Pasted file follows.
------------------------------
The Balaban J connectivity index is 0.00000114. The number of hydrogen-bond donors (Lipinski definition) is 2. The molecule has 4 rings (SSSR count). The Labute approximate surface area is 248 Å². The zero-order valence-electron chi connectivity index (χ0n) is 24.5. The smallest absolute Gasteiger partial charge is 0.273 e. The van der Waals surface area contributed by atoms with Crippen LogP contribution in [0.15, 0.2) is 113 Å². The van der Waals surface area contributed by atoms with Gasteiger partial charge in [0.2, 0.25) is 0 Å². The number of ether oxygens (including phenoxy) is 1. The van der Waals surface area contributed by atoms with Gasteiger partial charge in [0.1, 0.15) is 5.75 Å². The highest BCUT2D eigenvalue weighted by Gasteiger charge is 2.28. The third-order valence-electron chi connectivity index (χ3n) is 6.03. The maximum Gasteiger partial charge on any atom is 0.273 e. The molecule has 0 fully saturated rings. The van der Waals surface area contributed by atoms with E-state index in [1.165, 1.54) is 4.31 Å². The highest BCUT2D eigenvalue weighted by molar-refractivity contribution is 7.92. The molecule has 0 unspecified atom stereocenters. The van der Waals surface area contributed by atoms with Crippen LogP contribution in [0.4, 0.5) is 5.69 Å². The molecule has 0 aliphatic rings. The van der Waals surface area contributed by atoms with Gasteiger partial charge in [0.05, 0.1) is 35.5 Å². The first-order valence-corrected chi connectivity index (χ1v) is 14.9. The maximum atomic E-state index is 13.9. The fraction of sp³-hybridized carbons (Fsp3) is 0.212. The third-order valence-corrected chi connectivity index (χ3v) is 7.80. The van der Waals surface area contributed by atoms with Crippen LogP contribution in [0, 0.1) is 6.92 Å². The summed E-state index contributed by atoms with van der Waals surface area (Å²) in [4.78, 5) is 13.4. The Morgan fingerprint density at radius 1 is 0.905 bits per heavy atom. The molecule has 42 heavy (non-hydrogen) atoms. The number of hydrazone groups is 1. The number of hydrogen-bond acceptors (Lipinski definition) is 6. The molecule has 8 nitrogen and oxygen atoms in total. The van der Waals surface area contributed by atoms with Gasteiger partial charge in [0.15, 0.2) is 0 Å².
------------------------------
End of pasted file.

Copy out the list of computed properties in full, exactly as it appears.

The Balaban J connectivity index is 0.00000114. The number of hydrogen-bond donors (Lipinski definition) is 2. The molecule has 4 rings (SSSR count). The Labute approximate surface area is 248 Å². The zero-order valence-electron chi connectivity index (χ0n) is 24.5. The smallest absolute Gasteiger partial charge is 0.273 e. The van der Waals surface area contributed by atoms with Crippen LogP contribution in [0.15, 0.2) is 113 Å². The van der Waals surface area contributed by atoms with Gasteiger partial charge in [0.2, 0.25) is 0 Å². The number of ether oxygens (including phenoxy) is 1. The van der Waals surface area contributed by atoms with Gasteiger partial charge in [0.1, 0.15) is 5.75 Å². The highest BCUT2D eigenvalue weighted by Gasteiger charge is 2.28. The third-order valence-electron chi connectivity index (χ3n) is 6.03. The maximum Gasteiger partial charge on any atom is 0.273 e. The molecule has 0 fully saturated rings. The van der Waals surface area contributed by atoms with E-state index in [1.165, 1.54) is 4.31 Å². The highest BCUT2D eigenvalue weighted by molar-refractivity contribution is 7.92. The molecule has 0 unspecified atom stereocenters. The van der Waals surface area contributed by atoms with Crippen LogP contribution in [0.4, 0.5) is 5.69 Å². The molecule has 0 aliphatic rings. The van der Waals surface area contributed by atoms with Gasteiger partial charge in [0.05, 0.1) is 35.5 Å². The first-order valence-corrected chi connectivity index (χ1v) is 14.9. The maximum atomic E-state index is 13.9. The fraction of sp³-hybridized carbons (Fsp3) is 0.212. The third-order valence-corrected chi connectivity index (χ3v) is 7.80. The van der Waals surface area contributed by atoms with Crippen LogP contribution in [0, 0.1) is 6.92 Å². The summed E-state index contributed by atoms with van der Waals surface area (Å²) in [4.78, 5) is 13.4. The Morgan fingerprint density at radius 1 is 0.905 bits per heavy atom. The molecule has 42 heavy (non-hydrogen) atoms. The number of hydrazone groups is 1. The number of hydrogen-bond acceptors (Lipinski definition) is 6. The molecule has 8 nitrogen and oxygen atoms in total. The van der Waals surface area contributed by atoms with Gasteiger partial charge in [0.15, 0.2) is 0 Å².